It's been a very long day and you’re driving home from work. How could you possibly find the energy to hit the gym? Try the radio or your MP3 player.
Ever noticed how hearing your favourite tune can totally re-energize you? How your legs find that extra push when your favourite running song comes up on your iPod? I know that Kenny Loggins and the Beastie Boys have saved me on more than one occasion!
The power of music on the mind and the body is truly impressive. Scientists have studied this effect and some of the results may surprise you:
In one study, scientists compared people who were exercising either while listening to music or while wearing earplugs. The people wearing earplugs were much more uncomfortable, presumably because they had nothing to focus on besides their body.
To look at the effect of music tempo on exercise, scientists took the same song and either sped it up or slowed it down. They played each version for students while they exercised. Students reported a greater enjoyment and greater effort when the music was faster. Similarly, subjects riding a bike also unconsciously sped up when listening to upbeat music. The theory is that by focusing on sounds and/or sights, you’re less likely to notice the distress signals that your muscles are sending to your brain.
Men and women were asked to grab a stick as tightly as they could. Prior to doing this, they either listened to up-beat music, slow music or white noise. The group that listened to up-beat music were able to grab onto the stick much more tightly.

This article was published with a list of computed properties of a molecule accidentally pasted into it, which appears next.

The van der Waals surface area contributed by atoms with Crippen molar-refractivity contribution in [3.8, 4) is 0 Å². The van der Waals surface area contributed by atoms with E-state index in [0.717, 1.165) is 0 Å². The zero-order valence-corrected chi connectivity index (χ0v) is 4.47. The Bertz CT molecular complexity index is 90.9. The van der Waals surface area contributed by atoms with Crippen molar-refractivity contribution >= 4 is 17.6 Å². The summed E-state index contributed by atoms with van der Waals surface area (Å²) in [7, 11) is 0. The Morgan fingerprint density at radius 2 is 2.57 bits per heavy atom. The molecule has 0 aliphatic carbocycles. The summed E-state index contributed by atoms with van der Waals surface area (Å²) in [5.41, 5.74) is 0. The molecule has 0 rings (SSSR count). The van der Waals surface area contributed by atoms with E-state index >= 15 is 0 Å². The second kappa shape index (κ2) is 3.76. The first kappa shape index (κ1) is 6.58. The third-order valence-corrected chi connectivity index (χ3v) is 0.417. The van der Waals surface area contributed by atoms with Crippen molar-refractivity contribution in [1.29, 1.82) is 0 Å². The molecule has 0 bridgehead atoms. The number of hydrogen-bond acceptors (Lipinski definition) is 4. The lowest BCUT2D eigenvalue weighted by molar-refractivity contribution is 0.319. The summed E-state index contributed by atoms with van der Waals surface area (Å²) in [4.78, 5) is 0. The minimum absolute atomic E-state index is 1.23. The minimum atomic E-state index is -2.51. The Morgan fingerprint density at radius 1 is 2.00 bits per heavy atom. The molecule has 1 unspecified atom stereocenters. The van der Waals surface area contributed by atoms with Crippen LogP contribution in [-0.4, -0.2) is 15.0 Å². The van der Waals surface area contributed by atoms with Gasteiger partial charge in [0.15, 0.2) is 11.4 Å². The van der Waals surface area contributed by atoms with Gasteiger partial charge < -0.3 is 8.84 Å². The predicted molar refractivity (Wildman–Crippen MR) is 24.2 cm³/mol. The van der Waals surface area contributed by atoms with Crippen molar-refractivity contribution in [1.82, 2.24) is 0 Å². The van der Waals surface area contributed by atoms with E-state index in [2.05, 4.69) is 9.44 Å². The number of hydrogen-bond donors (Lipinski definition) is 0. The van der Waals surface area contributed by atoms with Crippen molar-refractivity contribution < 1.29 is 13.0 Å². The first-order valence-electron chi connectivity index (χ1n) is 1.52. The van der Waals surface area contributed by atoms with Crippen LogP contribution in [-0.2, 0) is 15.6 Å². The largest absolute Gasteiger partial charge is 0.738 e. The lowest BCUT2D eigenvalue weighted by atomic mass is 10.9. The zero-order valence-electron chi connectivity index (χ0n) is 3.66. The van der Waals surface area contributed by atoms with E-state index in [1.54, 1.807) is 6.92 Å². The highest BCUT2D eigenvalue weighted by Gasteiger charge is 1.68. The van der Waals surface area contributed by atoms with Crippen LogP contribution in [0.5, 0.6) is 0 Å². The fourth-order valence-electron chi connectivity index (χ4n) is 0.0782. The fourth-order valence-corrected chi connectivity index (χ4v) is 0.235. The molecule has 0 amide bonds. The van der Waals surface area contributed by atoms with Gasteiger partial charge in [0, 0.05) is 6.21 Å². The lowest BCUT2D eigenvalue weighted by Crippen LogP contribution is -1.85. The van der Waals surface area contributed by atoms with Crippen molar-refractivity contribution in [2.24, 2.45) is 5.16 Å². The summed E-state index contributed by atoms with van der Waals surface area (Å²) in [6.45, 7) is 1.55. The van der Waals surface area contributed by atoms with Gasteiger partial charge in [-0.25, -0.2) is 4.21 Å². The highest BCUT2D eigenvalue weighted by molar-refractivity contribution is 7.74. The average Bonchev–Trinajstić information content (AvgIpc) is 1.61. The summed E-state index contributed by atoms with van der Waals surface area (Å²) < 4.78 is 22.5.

Studies have looked at the benefits of having music playing during physical therapy sessions. Patients that listened to music had lower levels of perceived pain and anxiety. They were also able to exercise for longer.
Not all songs will have the same effect on everyone. Cultural differences and personal preference can affect whether a particular song has a positive impact on your workout. I did my own little “experiment” on this topic. I asked a group of 20 runners to provide their “Top 3” running songs, expecting to see some key songs repeated throughout the group. Surprisingly, only three songs were identified by more than one person. Although not a properly controlled study, this certainly speaks volumes about the importance of personal preference.
Studies examining the effects of TV on your workout suggest that you might be better off with the MP3 player. It seems that the effort involved in paying attention to a television program combined with keeping your head in the proper viewing angle can create too much of a distraction. This sensory overload can actually slow you down and make your workout less intense.
If you’re going to listen to music while you exercise, remember: Safety First. A recent study has shown that pedestrian deaths caused by headphones have tripled in the past six years. If you’re going to listen to music while biking, running or exercising, remain aware of your surroundings. I always tell my runners to only wear one headphone. That way you can hear approaching cars or shouts to look out.